SACRAMENTO (CBS13) — Sacramento Ukrainians are waiting to hear from family members and friends in Ukraine through text or online updates, less than a day after Russia’s continuing assault on Ukraine that President Biden called a “premeditated attack” on Thursday.

The Slavic community gathered outside the Capitol to rally for Ukraine in prayer and protest for more sanctions against Russia. In the crowd, dozens of people waited for texts, calls, and updates from their loved ones in Ukraine.

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Slavak, a Ukrainian who did not want his last name shared, said the only members of his family who live in the U.S. with him are his wife and children. The rest of their family, including his mother-in-law and siblings are in Ukraine barricaded in their basements. They sent updates through text when they get service, he said.

“Right now, we don’t know what’s going to happen. Will they survive, will they not survive?” Slavak said. 

He stood outside the Capitol for hours before he was joined by dozens of others. He held a sign, printed within 24 hours of Russia’s attack on Ukraine, that made his opinion of Russian President Vladimir Putin clear.

“He’s a killer. He’s a murderer. He’s a sick, sick individual. He’s evil,” said Slavak. 

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Slavak, and others in the Slavic community, told CBS13 they haven’t slept or eaten since the invasion begin.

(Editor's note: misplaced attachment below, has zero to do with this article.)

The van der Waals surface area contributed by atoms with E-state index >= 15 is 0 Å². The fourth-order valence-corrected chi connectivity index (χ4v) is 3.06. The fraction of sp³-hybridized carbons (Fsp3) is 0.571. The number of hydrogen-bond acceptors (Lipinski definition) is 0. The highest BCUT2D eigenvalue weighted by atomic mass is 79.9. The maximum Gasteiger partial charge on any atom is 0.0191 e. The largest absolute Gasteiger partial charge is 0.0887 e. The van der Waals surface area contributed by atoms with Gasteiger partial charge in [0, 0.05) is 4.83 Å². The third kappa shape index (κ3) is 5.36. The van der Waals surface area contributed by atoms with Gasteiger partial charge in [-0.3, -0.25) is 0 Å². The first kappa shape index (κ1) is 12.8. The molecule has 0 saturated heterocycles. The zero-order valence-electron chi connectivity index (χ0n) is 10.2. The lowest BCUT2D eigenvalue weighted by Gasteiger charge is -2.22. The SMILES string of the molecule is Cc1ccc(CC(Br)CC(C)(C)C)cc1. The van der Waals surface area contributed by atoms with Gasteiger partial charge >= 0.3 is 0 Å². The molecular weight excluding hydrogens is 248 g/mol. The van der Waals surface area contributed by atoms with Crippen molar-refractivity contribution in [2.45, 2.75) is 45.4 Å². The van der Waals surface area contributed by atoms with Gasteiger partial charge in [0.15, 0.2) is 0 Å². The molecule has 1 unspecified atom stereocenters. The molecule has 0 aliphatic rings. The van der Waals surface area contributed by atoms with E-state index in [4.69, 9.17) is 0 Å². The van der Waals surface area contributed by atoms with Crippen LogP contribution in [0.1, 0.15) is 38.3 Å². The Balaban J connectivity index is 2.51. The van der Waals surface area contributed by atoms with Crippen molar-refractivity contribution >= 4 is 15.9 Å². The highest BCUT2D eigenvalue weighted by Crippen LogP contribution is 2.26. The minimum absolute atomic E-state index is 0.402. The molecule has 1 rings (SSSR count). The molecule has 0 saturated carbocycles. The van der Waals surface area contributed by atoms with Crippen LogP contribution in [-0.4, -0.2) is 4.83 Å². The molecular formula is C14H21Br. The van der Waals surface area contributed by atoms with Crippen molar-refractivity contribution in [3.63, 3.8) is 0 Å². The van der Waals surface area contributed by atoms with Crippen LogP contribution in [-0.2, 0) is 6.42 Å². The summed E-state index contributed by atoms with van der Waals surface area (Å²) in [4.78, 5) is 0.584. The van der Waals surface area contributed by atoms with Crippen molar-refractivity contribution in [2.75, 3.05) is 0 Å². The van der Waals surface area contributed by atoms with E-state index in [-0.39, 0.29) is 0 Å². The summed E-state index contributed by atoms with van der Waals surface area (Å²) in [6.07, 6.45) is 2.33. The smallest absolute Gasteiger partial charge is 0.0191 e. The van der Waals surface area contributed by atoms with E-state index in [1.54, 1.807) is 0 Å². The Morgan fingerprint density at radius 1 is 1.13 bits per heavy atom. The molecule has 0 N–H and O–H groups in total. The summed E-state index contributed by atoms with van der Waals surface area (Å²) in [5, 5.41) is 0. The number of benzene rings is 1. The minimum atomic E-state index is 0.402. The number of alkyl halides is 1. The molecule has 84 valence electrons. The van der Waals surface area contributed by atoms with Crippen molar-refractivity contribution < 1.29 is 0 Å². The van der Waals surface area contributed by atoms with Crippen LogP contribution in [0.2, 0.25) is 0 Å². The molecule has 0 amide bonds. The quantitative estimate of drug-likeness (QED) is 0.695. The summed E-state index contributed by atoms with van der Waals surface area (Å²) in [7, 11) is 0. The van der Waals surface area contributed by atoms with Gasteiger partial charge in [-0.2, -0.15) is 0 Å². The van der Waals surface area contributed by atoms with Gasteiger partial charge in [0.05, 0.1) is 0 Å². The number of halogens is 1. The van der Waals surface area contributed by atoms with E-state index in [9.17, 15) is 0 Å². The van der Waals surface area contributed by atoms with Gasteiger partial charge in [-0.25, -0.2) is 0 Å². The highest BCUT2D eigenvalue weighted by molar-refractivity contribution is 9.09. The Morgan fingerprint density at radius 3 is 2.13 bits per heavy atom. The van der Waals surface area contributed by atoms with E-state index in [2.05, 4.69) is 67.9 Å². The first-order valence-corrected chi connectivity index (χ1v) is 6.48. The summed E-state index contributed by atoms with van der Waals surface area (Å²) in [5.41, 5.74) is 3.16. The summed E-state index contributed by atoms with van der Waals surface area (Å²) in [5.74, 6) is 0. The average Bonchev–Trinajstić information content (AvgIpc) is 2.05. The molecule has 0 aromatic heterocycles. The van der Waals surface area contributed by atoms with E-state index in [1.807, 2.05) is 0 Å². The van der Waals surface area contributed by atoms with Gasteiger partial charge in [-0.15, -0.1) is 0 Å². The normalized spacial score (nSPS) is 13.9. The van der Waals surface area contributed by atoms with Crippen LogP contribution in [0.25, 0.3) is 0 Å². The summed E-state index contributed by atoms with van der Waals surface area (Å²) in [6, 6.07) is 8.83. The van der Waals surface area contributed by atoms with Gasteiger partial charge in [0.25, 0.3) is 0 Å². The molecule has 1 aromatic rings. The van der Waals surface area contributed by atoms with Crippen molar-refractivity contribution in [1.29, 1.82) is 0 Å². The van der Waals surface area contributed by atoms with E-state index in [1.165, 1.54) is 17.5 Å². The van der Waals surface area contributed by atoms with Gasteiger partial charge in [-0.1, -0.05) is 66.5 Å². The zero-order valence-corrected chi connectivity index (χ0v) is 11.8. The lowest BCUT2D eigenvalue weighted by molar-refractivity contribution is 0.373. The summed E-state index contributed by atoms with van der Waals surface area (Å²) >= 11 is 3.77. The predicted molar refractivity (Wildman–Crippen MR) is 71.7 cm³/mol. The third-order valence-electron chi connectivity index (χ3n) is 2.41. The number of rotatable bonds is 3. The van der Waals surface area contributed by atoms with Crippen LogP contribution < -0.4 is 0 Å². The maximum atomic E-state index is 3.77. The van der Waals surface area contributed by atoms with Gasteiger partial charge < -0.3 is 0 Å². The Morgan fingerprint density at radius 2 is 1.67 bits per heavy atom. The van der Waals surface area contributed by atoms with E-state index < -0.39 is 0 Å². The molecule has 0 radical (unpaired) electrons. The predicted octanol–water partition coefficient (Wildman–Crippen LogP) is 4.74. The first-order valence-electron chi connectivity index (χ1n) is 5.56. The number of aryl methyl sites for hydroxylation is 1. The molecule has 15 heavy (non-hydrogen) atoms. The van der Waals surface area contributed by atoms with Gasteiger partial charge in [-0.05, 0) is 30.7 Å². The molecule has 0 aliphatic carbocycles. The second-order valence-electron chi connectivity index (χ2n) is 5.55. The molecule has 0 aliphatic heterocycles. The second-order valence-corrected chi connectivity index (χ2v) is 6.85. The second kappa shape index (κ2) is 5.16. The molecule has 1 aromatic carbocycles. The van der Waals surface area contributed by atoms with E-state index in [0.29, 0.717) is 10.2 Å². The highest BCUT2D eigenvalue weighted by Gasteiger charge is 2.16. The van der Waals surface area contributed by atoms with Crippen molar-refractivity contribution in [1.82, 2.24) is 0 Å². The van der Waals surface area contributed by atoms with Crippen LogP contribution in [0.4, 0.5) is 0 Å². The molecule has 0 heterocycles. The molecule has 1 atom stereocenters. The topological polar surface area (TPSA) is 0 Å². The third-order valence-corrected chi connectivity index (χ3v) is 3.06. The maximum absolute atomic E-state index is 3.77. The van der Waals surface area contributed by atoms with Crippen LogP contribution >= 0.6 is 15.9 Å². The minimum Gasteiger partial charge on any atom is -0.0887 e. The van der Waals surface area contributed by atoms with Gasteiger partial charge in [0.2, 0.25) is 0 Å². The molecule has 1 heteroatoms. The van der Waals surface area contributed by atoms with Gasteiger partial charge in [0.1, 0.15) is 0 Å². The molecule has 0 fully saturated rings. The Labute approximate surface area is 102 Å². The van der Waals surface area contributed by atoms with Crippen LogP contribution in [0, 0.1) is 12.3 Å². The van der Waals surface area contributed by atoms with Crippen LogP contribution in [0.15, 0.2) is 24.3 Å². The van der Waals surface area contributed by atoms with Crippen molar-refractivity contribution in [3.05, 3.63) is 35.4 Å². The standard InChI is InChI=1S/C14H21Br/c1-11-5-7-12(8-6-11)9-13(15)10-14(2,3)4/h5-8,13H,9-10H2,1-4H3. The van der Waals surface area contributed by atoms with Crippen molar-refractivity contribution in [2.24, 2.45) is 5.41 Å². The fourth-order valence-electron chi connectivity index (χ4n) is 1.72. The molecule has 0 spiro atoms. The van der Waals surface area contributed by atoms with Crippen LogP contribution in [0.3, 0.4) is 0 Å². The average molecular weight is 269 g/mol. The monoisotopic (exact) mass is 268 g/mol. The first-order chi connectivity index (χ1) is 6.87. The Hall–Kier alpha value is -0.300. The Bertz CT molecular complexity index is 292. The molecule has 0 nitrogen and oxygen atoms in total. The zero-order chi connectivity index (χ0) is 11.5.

“I’m tying to connect to this person to my friend and he’s not answering, I don’t know what to do,” said Ruslan Gurzhiy, Editor in Chief of Slavic Sacramento.

The Slavic news website was created by Gurzhiy to provide reliable news to Sacramento’s Slavic community of nearly 100,000 people. He has embedded with Ukraine’s military as a Reporter and spent time on the ground during conflict. He said the images and videos he’s seen out of Ukraine in the last 24 hours are like nothing he ever saw in person. It’s worse.

“People did not believe it,” said Gurzhiy, who spoke to CBS13 two weeks before the Russia’s unprovoked invasion about the local Slavic community’s response. Before the airstrikes began, Gurzhiy said the local community was split 50/50 between Russia and Ukraine, as to what should be done. When it changed Wednesday, so did the split with most “everyone” he said supportive of calls to send Russian troops back to Russia and out of Ukraine.

Nonprofit groups like Nova Ukraine, which is based in the Bay Area, are working with people on the frontlines in Ukraine to provide necessities. Medication, diapers, water and formula are top of the list of needs, according to Co-Chairman Nick Bilogorskiy.

“It makes it more important and gives us more urgency, agency, it makes us feel like we have to prioritize even higher,” said Bilogorskiy. 

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He said monetary donations are easiest to get to Ukraine, right now, because Ukraine’s infrastructure is currently “broken.” He said they are able to transfer money to local contacts to buy the necessities, especially for children who have been evacuated from the frontlines.